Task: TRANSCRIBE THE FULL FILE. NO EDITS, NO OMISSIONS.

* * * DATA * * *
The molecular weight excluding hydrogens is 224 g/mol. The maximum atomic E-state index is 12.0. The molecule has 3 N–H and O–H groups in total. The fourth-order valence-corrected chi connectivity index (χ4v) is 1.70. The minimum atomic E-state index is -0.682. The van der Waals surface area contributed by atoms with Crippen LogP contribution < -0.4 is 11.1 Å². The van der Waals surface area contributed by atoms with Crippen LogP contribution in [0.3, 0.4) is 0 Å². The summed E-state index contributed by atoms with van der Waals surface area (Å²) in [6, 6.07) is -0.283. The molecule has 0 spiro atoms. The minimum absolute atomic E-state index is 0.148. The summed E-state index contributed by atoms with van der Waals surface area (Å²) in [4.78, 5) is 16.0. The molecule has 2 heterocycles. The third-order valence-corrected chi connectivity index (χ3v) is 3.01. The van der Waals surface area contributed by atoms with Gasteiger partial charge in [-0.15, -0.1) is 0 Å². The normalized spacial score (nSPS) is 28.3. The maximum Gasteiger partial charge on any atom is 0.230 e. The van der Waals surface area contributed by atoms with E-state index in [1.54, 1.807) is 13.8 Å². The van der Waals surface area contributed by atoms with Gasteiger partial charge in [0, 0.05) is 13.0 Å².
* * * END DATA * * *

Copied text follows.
The molecular weight excluding hydrogens is 224 g/mol. The maximum atomic E-state index is 12.0. The molecule has 3 N–H and O–H groups in total. The fourth-order valence-corrected chi connectivity index (χ4v) is 1.70. The minimum atomic E-state index is -0.682. The van der Waals surface area contributed by atoms with Crippen LogP contribution < -0.4 is 11.1 Å². The van der Waals surface area contributed by atoms with Crippen LogP contribution in [0.3, 0.4) is 0 Å². The summed E-state index contributed by atoms with van der Waals surface area (Å²) in [6, 6.07) is -0.283. The molecule has 0 spiro atoms. The minimum absolute atomic E-state index is 0.148. The summed E-state index contributed by atoms with van der Waals surface area (Å²) in [4.78, 5) is 16.0. The molecule has 2 heterocycles. The third-order valence-corrected chi connectivity index (χ3v) is 3.01. The van der Waals surface area contributed by atoms with Gasteiger partial charge in [-0.15, -0.1) is 0 Å². The normalized spacial score (nSPS) is 28.3. The maximum Gasteiger partial charge on any atom is 0.230 e. The van der Waals surface area contributed by atoms with E-state index in [1.54, 1.807) is 13.8 Å². The van der Waals surface area contributed by atoms with Gasteiger partial charge in [0, 0.05) is 13.0 Å².